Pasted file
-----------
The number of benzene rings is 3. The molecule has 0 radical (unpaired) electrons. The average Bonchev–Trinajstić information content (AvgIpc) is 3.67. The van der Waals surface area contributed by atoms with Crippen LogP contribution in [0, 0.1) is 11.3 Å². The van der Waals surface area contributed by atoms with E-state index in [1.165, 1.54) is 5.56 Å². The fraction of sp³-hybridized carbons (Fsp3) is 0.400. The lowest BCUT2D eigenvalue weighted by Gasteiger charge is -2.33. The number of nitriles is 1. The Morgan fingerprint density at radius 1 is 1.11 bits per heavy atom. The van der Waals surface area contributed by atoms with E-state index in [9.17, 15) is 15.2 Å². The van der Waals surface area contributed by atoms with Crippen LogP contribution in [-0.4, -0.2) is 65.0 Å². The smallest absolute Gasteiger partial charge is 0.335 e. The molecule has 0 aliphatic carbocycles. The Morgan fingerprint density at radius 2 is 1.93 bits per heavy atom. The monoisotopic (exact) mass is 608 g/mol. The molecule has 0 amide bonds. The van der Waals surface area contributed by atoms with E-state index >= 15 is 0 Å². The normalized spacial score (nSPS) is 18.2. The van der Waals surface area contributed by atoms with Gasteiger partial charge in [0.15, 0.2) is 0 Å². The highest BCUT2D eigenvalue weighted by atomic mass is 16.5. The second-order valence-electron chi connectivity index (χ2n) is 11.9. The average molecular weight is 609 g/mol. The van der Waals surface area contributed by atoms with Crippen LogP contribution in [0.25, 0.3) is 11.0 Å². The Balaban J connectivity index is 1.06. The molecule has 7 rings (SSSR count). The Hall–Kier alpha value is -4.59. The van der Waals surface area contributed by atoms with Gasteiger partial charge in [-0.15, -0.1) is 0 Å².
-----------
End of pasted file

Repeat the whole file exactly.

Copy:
The number of benzene rings is 3. The molecule has 0 radical (unpaired) electrons. The average Bonchev–Trinajstić information content (AvgIpc) is 3.67. The van der Waals surface area contributed by atoms with Crippen LogP contribution in [0, 0.1) is 11.3 Å². The van der Waals surface area contributed by atoms with E-state index in [1.165, 1.54) is 5.56 Å². The fraction of sp³-hybridized carbons (Fsp3) is 0.400. The lowest BCUT2D eigenvalue weighted by Gasteiger charge is -2.33. The number of nitriles is 1. The Morgan fingerprint density at radius 1 is 1.11 bits per heavy atom. The van der Waals surface area contributed by atoms with E-state index in [9.17, 15) is 15.2 Å². The van der Waals surface area contributed by atoms with Crippen LogP contribution in [-0.4, -0.2) is 65.0 Å². The smallest absolute Gasteiger partial charge is 0.335 e. The molecule has 0 aliphatic carbocycles. The Morgan fingerprint density at radius 2 is 1.93 bits per heavy atom. The monoisotopic (exact) mass is 608 g/mol. The molecule has 0 amide bonds. The van der Waals surface area contributed by atoms with E-state index >= 15 is 0 Å². The normalized spacial score (nSPS) is 18.2. The van der Waals surface area contributed by atoms with Gasteiger partial charge in [0.15, 0.2) is 0 Å². The highest BCUT2D eigenvalue weighted by atomic mass is 16.5. The second-order valence-electron chi connectivity index (χ2n) is 11.9. The average molecular weight is 609 g/mol. The van der Waals surface area contributed by atoms with Crippen LogP contribution in [0.25, 0.3) is 11.0 Å². The Balaban J connectivity index is 1.06. The molecule has 7 rings (SSSR count). The Hall–Kier alpha value is -4.59. The van der Waals surface area contributed by atoms with Gasteiger partial charge in [-0.15, -0.1) is 0 Å².